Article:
It should also be clearly understood that the programme of work is subordinate to the horse's appetite and to the condition of his legs; the gallop must be replaced by the trot or walk, entirely or partly, every time the tendons become heated or the horse refuses his oats.
Second. Condition of the legs.—The horse's legs should be examined every day and handled with the greatest care. As soon as one tendon becomes more heated than the other decrease or stop the work and relieve the overworked part with douches, with bandages soaked in the "white lotion" or in water and arnica, until the heat has disappeared. Then change the work and replace the rapid gaits by the walk, increasing the duration of exercise. If the tendons heat again it is better to stop training entirely and thus avoid a strain that would lay the horse up for a long time.
Third. Feed during training.—As a general rule a horse never eats too much during training. But if he eats heartily and if his legs will stand it increasing the work is sufficient to prevent him from taking on too much flesh, and training in such a case will go on under the best possible condition. This, however, is rarely the case; increasing the work generally decreases the appetite, and it is difficult to make a horse eat more than 14 quarts of oats a day. As soon as a horse stops eating with relish, the gallop should be decreased or stopped, and resumed only when the horse cleans up his oats.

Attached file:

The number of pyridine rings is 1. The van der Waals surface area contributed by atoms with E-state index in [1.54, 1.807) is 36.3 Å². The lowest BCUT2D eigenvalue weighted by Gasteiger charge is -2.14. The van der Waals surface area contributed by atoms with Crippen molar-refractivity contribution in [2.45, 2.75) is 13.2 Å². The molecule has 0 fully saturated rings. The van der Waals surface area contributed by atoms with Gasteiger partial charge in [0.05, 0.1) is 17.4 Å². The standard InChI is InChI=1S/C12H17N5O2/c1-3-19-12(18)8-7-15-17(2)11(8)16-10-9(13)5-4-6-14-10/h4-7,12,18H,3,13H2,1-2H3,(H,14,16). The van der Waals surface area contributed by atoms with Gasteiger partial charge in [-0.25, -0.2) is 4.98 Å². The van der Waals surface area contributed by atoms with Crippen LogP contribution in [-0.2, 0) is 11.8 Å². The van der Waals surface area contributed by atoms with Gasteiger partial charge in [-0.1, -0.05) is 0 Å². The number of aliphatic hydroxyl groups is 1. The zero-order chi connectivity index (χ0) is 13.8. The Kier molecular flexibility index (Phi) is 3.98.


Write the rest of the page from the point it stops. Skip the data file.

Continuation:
During training hay is an entirely secondary nourishment; 4 or 5 pounds a day are generally given. Bedding should always be abundant and extra good, so that, if his appetite suggests, the horse can eat some of it.
The ration should be gradually increased with the work, and given in three or four feeds. Oats that are not eaten at the end of an hour and a half or two hours should be taken away so as not to make the horse lose his appetite.
- Acetate of lead, 1 ounce; sulphate of zinc, 1 ounce; water, 1 quart.